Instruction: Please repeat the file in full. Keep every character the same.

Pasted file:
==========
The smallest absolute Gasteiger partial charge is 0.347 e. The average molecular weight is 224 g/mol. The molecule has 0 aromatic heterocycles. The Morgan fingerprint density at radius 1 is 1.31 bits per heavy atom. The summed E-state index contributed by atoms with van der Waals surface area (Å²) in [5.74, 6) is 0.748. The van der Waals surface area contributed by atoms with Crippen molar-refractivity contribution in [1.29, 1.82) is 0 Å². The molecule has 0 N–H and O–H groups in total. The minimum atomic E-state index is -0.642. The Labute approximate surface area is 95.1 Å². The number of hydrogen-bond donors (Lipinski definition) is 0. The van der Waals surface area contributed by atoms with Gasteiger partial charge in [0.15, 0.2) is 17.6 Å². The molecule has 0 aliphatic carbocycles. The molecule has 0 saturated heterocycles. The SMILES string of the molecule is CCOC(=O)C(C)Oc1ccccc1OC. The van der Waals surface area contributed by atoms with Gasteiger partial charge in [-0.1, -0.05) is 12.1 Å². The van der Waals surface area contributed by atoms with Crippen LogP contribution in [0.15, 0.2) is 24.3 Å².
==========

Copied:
The smallest absolute Gasteiger partial charge is 0.347 e. The average molecular weight is 224 g/mol. The molecule has 0 aromatic heterocycles. The Morgan fingerprint density at radius 1 is 1.31 bits per heavy atom. The summed E-state index contributed by atoms with van der Waals surface area (Å²) in [5.74, 6) is 0.748. The van der Waals surface area contributed by atoms with Crippen molar-refractivity contribution in [1.29, 1.82) is 0 Å². The molecule has 0 N–H and O–H groups in total. The minimum atomic E-state index is -0.642. The Labute approximate surface area is 95.1 Å². The number of hydrogen-bond donors (Lipinski definition) is 0. The van der Waals surface area contributed by atoms with Gasteiger partial charge in [0.15, 0.2) is 17.6 Å². The molecule has 0 aliphatic carbocycles. The molecule has 0 saturated heterocycles. The SMILES string of the molecule is CCOC(=O)C(C)Oc1ccccc1OC. The van der Waals surface area contributed by atoms with Gasteiger partial charge in [-0.1, -0.05) is 12.1 Å². The van der Waals surface area contributed by atoms with Crippen LogP contribution in [0.15, 0.2) is 24.3 Å².